Since writing the above I have come across several other “diabolic appellations”. My personal list is shown below with links that will hopefully take you to specific sites containing illustrations, maps, photos, and whatever additional information I have come across for each.
1. Devil's Tower
A medieval watch tower – of the type often referred to as an atalaya or torre almenara – that was once a feature on the east side of the isthmus very near the north face of the Rock. Its local name of the Devil’s Tower is almost certainly a direct English translation of one of its Spanish names – La Torre del Diablo – and is perhaps the originator of all the other “Devil” names in Gibraltar. It was demolished during the Second World War.
For more on the Devil’s Tower . . . (see LINK)
The Devil’s Tower Road cuts across the isthmus close to the north face of the Rock from its western end to the site of the Devil’s Tower itself on the east. I am not sure when it was built and named but it must have been before 1865 as it appears on a model of the Rock which was completed that yearFor more on the Devil’s Tower Road . . . (see LINK)
Eastern end of Devil’s Tower road hugging the dace of the Rock – at the Y junction the road to the left goes to Eastern Beach, the one to the right to Catalan Bay ( 1924 – National Geographic )
3. Devil’s Tower Cave
This cave lies just across from the Devil’s Tower - from which, of course, it derives its name.
It was discovered in 1911 and subsequent archaeological excavations which began in 1925 led to the discovery of the skull of a 4 year old Neanderthal boy known in the trade as Gibraltar 2For more on the Devil’s Tower Cave . . . (see LINK)
The Devil’s Tower Cave - marked with a cross - with the Devil’s Tower in front of it to its right
4. Devil's Tongue - Devil’s Tongue Battery
The Devil’s Tongue – from the Spanish la Lengua del Diablo – was the name given to the Old Mole (see LINK) after Gibraltar was taken Anglo-Dutch forces in 1704. (See LINK) The battery installed on the Mole originally faced northwards and was particularly effective against enemy positions on the isthmus during several of Gibraltar’s 18th century sieges.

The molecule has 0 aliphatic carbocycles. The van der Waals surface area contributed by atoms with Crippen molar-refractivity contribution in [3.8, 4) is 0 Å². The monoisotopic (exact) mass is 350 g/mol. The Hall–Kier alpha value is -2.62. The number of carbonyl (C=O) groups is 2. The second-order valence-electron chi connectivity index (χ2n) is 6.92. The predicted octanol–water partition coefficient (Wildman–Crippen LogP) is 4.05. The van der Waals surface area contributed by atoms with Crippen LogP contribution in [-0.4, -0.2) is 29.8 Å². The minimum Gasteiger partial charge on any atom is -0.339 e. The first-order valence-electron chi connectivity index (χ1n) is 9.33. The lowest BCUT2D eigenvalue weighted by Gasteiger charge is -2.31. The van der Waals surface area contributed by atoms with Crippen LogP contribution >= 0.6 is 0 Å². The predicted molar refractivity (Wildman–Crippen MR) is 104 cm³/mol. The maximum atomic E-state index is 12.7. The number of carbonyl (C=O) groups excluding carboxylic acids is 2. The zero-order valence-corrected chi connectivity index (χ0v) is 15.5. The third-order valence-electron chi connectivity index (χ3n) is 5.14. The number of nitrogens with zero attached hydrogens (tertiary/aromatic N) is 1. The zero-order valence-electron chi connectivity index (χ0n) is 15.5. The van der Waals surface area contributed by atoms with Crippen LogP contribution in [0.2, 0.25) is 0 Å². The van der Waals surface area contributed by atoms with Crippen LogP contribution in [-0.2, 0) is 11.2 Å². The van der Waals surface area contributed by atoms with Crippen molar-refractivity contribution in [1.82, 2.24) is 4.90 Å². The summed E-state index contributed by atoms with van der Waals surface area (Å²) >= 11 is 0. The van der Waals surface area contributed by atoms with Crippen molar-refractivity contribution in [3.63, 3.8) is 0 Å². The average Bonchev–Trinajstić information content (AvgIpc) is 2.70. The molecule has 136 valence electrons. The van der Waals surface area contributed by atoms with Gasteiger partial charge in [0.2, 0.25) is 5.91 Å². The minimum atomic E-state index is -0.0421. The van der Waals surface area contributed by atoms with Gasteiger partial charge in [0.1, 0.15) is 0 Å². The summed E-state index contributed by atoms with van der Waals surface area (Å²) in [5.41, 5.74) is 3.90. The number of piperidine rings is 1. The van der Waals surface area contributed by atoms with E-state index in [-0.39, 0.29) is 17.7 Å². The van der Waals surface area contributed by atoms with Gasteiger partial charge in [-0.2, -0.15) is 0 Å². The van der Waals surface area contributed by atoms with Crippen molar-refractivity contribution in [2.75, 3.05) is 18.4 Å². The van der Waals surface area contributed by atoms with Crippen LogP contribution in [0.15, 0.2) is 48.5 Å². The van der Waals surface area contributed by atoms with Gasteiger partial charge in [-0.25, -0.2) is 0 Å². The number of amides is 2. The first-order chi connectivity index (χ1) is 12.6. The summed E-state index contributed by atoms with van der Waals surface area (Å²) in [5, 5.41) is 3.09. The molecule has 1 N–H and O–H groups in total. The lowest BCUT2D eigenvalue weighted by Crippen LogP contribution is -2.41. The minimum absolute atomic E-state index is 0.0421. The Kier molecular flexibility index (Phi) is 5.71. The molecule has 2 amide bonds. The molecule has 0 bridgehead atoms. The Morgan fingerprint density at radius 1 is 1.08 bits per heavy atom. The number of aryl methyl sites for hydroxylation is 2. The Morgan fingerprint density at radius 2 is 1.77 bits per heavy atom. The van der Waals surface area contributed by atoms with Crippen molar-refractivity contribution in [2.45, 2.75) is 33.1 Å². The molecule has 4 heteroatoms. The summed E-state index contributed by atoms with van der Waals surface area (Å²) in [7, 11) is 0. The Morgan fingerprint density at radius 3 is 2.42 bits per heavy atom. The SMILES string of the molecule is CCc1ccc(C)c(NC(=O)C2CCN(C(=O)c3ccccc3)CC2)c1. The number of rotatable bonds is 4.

For more on the Devil’s Tongue . . . (see LINK)
Gibraltar from the Devil’s Tongue ( 1816 - Whitcombe Sutherland )
5. Devil’s Bellows
Perhaps originally the name of a ravine that separates the upper slopes of the Rock from the southern plateaus of Windmill Hill Flats - later the name of a tunnel that leads into Windmill Hill from the north. The area is a naturally windy place facing the open south, hence the name.For more information on the Devil’s Bellows . . . (see LINK)
The Devil’s Gap begins with a series of steps followed by a narrow pass which leads up to the upper Rock. Nearby battery and cave take their name from the Gap. The cave is right under the most southern gun of the battery.For more on the Devil’s Gap . . . (see LINK)
Devil's Gap Steps
Before the late 19th century, there was a steep slope formed by the accumulation of rock debris just above two beach-like areas on the south-west coast which would eventually be known as Camp Bay and Little Bay.
During the late 19th and early 20th century the entirety of the Devil’s Bowling Green was demolished when the cliff-face was mined and quarried for stones that were used during for the building of Gibraltar’s dry docks, detached mole and its new dockyard.